Mali’s young stars fire up their engines

A strong start can often be decisive, particularly in motorsport, where the driver who presses the accelerator down at just the right moment can end up leading the pack into the first corner. This philosophy seems to have been adopted by Mali’s representatives at the FIFA U-17 World Cup 2015, as these African youngsters have made several lightning-fast starts in succession during their time in Chile.

Although the Malian goalscoring engine was still stuttering into life in their opening goalless draw against Belgium, they have not looked back since. With a 2-1 victory over Ecuador and 3-0 wins against Honduras and Korea DPR, it has proved almost impossible to stop the attacking fireworks that have propelled Les Aiglonnets into the lead within the first ten minutes of each match. “There’s no doubt that our strategy is always to score a quick goal – the sooner the better,” coach Baye Ba explained to “We always want to play on the front foot from the start; it’s better than scoring too late.”

Regardless of whether the match in question is a group game or a knockout encounter, Mali doggedly pursue an attacking strategy, registering an unsurpassed 70 attempts on goal during the group stage before adding a further 22 shots in their Round of 16 tie with Korea DPR. Having already found the target in the seventh minute against Honduras, Amadou Haidara once again set his team on the path to victory at the earliest opportunity against their Asian rivals by netting in the eighth minute. “We have no fear and always push towards our opponents’ goal. Even if we miss plenty of chances, the goals will come at some point,” the midfielder said when caught up with him for an interview on the team bus not far from Talca’s Estadio Fiscal, before giving his neighbour a gentle pat on the shoulder.

There’s no doubt that our strategy is always to score a quick goal – the sooner the better.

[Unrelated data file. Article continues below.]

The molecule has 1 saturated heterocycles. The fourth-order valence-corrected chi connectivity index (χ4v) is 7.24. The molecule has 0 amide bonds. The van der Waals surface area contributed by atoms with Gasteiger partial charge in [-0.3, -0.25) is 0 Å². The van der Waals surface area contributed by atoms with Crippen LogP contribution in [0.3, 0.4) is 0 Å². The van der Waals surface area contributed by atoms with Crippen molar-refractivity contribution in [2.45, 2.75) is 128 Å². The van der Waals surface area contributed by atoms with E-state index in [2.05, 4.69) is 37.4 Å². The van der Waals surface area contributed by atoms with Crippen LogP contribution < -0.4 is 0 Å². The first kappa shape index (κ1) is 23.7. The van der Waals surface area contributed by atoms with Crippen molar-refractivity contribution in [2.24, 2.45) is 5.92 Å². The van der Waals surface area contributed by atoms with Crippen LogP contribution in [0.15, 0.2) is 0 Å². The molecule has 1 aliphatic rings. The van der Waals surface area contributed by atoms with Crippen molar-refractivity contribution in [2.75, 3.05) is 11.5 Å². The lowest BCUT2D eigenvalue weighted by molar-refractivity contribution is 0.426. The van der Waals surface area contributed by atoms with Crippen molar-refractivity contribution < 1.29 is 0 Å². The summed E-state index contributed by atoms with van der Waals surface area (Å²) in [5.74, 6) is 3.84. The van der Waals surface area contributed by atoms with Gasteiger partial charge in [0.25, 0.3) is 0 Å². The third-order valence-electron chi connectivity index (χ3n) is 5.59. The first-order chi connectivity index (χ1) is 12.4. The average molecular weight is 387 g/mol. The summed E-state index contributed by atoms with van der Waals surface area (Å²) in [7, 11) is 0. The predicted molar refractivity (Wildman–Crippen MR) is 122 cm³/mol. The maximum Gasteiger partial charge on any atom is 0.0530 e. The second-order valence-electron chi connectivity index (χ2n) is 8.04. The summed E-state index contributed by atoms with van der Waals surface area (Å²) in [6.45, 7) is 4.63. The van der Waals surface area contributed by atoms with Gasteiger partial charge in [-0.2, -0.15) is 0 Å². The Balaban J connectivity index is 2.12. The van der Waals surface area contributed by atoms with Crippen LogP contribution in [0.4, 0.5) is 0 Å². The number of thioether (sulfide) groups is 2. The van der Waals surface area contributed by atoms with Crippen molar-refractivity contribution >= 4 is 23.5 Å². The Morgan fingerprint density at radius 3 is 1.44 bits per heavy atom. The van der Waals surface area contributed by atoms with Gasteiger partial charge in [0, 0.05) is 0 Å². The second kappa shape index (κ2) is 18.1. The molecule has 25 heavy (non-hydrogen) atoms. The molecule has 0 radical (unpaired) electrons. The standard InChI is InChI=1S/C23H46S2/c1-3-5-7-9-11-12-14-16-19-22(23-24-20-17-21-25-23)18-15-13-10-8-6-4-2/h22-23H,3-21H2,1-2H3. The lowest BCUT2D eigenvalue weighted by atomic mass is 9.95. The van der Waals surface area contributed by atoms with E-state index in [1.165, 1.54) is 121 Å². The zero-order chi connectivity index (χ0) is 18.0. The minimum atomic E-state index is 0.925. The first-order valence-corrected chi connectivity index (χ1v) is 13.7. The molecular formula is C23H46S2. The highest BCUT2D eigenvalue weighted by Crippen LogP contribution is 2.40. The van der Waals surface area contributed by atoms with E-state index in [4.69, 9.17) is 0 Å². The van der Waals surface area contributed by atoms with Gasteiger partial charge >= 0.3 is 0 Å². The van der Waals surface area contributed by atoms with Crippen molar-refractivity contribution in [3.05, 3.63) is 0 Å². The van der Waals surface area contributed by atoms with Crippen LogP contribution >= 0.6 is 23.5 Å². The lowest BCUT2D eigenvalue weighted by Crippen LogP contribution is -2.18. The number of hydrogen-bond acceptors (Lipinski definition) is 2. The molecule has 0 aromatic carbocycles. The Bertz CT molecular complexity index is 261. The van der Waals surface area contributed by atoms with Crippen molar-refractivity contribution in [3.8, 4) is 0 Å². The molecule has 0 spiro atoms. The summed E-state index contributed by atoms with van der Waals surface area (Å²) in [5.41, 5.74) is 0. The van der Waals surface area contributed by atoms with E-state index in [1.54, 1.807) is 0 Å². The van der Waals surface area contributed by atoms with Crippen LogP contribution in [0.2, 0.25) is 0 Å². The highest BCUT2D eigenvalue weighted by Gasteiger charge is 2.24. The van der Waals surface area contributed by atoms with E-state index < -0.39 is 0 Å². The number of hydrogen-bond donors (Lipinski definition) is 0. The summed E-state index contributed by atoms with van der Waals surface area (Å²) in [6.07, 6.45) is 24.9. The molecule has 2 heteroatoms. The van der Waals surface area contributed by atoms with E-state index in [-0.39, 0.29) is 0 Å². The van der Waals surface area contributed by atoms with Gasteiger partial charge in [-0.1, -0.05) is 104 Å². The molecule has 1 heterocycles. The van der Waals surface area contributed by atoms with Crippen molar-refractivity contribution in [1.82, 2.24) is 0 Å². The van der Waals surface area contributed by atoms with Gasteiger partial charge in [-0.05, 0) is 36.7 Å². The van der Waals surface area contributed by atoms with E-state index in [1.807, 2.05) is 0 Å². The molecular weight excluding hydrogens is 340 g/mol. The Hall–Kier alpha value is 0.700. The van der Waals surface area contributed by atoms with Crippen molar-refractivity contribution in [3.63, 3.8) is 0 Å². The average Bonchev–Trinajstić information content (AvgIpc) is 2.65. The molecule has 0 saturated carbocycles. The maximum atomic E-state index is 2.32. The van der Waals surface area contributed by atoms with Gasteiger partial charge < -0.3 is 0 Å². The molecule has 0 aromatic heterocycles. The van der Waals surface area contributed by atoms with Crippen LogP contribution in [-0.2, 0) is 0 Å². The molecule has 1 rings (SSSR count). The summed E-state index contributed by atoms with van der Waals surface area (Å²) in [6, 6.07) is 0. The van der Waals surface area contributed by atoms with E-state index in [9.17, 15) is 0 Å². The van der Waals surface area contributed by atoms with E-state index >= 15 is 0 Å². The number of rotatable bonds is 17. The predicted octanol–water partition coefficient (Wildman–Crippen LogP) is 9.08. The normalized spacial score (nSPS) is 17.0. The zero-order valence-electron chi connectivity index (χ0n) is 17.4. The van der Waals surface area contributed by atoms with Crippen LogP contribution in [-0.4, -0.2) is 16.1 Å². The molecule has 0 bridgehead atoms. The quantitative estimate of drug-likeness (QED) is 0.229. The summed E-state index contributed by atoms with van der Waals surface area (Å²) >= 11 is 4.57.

The colleague in question is Sidiki Maiga, who also added his name to the scoresheet twice in the last-16 encounter. “We’re friends off the pitch as well,” explained the striker. “That way we feel and know where the other one is and where we need to place our passes. We’ve already played alongside each other for more than two years, and stay in contact even when we go home,” he said, before admitting: “We weren’t sure what to expect in our first game against Belgium, but we kept believing in ourselves. It’s up for others to decide whether we’re now favourites, but we certainly want to lift the trophy here.”

Together with Boubacar Traore, Sekou Koita and Aly Malle, the pair form an impressive, not to mention varying, forward unit. Maiga models himself on Belgium and Chelsea star Eden Hazard, saying: “His dribbling and pace are fantastic.” In contrast, Amadou’s role model is world-class Italian playmaker Andrea Pirlo, “because he always has a vision for the game and can create a moment of brilliance at any time”.

Having already tasted continental glory at this year’s African U-17 Championship, Mali are now seeking success on the global stage. Awaiting them in the quarter-finals are Croatia, who sent joint favourites Germany packing with a 2-0 win in the Round of 16. The encounter will mark Les Aiglonnets’ third last-eight appearance in this competition, having only missed out on a semi-final place in 1997 after losing a penalty shootout to the Germans. The player who missed the final spot-kick that day was Seydou Keita, who went on to forge a successful international career and play for clubs such as Olympique Marseille, Barcelona and Roma. The Malians once again narrowly missed their chance to make the last four in 2001 after losing 2-1 to Argentina in extra time.

Triumph in South America would certainly crown a remarkable year for Mali’s young footballers. Just a few months ago the African side collected a bronze medal at the FIFA U-20 World Cup 2015, with Adama Traore awarded the adidas Golden Ball as the best player of the tournament. Coach Ba declared during the group stages that he would like his team to emulate the New Zealand result at the very least. “There has been plenty of investment in youth in our homeland,” confirmed Maiga, who dreams of a career in Europe. “We hope this is just the beginning and that we can stand on the top step of the podium one day.”